At this point in the game you need to be wary of accidentally committing yourself to a pot against a smaller stack. If someone with a small stack raises and you 3-bet, the pot might be so big that you have the odds to call with any reasonable hand post-flop – even though you will lose more often than not. Mid-sized stacks are the best targets. These players will be reluctant to play big pots without a monster hand. They have enough chips to wait for a better spot.
I recommend attacking limped pots and continuing to isolate the weakest / most straight-forward players. Beware of small stacks still to act in these spots. You could isolate a fish, only to find a shove all-in from someone with 10 to 15 big blinds.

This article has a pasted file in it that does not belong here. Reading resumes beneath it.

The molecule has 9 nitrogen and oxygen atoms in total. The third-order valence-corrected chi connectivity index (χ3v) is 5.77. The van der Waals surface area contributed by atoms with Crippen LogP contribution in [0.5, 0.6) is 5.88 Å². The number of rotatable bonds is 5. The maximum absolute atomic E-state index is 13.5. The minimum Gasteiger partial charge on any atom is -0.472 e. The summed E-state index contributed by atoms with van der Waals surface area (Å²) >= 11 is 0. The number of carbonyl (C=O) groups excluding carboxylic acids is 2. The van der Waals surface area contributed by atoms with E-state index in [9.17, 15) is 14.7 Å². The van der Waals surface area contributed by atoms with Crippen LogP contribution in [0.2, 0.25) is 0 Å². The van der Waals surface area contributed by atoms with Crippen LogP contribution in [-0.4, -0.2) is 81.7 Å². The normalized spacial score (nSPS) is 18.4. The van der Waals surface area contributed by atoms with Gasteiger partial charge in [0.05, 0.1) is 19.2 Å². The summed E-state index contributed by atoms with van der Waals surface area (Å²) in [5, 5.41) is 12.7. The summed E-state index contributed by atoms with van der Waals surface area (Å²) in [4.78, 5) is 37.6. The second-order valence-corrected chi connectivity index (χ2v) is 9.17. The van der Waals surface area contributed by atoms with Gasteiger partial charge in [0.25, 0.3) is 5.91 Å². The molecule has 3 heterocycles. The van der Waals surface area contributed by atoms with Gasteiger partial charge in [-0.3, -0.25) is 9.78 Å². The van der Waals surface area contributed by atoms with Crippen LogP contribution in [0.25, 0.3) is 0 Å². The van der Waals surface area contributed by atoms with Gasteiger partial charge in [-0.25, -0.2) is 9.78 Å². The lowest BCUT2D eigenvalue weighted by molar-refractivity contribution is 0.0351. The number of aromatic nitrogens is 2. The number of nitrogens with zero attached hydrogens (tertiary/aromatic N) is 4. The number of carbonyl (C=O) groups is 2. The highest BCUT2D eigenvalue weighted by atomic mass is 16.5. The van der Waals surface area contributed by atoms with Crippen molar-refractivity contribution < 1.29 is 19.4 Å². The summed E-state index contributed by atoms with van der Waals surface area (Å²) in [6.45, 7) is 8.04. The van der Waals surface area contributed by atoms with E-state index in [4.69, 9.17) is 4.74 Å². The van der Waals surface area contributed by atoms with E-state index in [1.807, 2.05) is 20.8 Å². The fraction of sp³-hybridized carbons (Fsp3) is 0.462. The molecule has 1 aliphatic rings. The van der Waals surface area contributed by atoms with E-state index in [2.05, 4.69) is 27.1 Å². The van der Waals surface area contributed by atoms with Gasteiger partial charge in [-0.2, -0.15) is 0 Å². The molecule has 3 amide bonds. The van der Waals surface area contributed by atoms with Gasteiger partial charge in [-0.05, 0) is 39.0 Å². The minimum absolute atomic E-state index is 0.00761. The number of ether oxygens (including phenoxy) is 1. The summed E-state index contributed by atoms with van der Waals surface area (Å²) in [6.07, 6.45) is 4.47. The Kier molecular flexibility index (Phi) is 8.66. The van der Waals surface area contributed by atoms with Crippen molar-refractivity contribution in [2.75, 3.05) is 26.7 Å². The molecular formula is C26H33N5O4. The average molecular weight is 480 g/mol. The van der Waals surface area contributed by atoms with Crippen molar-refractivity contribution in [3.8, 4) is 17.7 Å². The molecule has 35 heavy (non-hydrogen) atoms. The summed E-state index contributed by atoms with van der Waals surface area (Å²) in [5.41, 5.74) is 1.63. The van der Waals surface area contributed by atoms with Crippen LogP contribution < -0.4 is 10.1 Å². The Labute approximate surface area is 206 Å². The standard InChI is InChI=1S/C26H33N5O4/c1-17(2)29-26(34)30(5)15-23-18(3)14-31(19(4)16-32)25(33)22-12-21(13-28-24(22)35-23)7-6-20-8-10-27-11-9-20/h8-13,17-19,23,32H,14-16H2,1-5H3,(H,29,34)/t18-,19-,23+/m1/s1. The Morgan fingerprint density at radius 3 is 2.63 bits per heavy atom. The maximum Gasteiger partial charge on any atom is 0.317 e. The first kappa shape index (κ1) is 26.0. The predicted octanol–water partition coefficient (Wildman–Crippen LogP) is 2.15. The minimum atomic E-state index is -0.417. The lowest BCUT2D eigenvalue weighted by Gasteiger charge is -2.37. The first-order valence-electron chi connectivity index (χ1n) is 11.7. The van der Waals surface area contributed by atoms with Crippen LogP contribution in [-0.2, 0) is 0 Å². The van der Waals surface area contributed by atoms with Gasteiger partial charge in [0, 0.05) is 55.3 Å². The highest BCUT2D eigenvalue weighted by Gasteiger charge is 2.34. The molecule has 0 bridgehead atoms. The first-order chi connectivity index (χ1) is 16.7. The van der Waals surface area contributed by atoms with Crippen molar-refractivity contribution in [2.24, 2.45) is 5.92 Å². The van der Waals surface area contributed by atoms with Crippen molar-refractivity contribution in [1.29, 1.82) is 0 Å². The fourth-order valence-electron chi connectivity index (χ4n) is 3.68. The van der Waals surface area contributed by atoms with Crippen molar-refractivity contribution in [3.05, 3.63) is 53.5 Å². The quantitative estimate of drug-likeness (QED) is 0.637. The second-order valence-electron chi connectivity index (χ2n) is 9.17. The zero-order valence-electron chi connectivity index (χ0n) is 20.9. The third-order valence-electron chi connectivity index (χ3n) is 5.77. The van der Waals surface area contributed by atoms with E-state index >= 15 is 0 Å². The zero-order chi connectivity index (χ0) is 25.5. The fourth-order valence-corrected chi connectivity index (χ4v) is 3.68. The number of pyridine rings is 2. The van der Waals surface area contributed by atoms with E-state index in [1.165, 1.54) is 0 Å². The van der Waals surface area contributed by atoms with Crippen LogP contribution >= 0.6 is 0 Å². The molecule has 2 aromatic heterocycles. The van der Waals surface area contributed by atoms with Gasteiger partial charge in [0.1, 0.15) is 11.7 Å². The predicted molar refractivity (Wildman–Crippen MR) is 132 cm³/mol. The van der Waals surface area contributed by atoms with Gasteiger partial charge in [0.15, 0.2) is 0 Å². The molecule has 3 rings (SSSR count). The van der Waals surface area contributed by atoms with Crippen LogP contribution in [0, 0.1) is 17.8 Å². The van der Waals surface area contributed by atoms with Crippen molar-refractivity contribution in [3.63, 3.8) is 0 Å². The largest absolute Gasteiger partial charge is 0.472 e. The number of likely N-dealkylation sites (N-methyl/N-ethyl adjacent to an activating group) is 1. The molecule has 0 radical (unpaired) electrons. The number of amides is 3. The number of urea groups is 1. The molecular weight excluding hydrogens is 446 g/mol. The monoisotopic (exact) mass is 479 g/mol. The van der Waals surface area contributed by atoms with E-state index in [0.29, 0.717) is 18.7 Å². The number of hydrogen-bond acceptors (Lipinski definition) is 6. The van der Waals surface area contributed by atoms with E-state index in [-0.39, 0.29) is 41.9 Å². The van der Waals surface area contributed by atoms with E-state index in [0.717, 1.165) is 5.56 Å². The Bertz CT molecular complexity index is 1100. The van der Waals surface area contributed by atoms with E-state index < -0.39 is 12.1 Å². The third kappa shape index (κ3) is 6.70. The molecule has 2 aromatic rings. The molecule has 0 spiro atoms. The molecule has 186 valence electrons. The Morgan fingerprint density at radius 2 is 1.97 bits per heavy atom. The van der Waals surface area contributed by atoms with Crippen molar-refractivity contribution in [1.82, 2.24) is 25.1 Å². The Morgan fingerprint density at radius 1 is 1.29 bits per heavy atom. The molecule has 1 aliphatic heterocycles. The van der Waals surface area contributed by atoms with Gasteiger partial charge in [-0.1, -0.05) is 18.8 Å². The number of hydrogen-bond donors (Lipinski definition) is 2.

Whatever the dynamic of your table, it is vital that your play focuses on accumulating more chips. It only takes a couple of other players to double up, and your big chip stack is not so far ahead any more.
Your big chip stack comes into its own at the tournament bubble. This does not have to be the exact bubble (one player to go before the money). You should start to accumulate chips from players looking to make the money before they risk their stacks much earlier than this.
In many tournaments, players who were once loose will tighten up massively when the money paying places approach. They are looking to get the min-cash before taking any risks. You can use your big stack to steal multiple pots at this stage – and I advise being ruthless about it.